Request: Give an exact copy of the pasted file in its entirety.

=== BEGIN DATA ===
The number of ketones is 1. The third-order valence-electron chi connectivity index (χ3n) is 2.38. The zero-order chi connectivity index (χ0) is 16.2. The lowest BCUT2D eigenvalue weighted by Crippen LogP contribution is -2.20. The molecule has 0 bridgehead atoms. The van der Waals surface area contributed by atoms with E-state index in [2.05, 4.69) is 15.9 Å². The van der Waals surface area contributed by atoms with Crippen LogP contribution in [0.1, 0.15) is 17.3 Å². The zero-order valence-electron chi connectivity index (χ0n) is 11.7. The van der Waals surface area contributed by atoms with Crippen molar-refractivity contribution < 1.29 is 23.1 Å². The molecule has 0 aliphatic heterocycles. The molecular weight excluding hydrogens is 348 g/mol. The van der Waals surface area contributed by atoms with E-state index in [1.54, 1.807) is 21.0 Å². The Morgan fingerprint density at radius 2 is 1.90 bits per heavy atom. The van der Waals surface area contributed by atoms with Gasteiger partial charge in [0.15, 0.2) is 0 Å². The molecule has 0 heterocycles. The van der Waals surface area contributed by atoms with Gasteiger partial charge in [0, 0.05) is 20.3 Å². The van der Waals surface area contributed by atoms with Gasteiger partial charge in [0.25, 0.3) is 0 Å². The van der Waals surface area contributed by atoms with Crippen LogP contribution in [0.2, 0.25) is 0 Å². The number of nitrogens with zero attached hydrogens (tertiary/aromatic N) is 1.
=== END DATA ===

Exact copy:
The number of ketones is 1. The third-order valence-electron chi connectivity index (χ3n) is 2.38. The zero-order chi connectivity index (χ0) is 16.2. The lowest BCUT2D eigenvalue weighted by Crippen LogP contribution is -2.20. The molecule has 0 bridgehead atoms. The van der Waals surface area contributed by atoms with E-state index in [2.05, 4.69) is 15.9 Å². The van der Waals surface area contributed by atoms with Crippen LogP contribution in [0.1, 0.15) is 17.3 Å². The zero-order valence-electron chi connectivity index (χ0n) is 11.7. The van der Waals surface area contributed by atoms with Crippen molar-refractivity contribution < 1.29 is 23.1 Å². The molecule has 0 aliphatic heterocycles. The molecular weight excluding hydrogens is 348 g/mol. The van der Waals surface area contributed by atoms with E-state index in [1.54, 1.807) is 21.0 Å². The Morgan fingerprint density at radius 2 is 1.90 bits per heavy atom. The van der Waals surface area contributed by atoms with Gasteiger partial charge in [0.15, 0.2) is 0 Å². The molecule has 0 heterocycles. The van der Waals surface area contributed by atoms with Gasteiger partial charge in [0, 0.05) is 20.3 Å². The van der Waals surface area contributed by atoms with Gasteiger partial charge in [0.25, 0.3) is 0 Å². The van der Waals surface area contributed by atoms with Crippen LogP contribution in [0.2, 0.25) is 0 Å². The number of nitrogens with zero attached hydrogens (tertiary/aromatic N) is 1.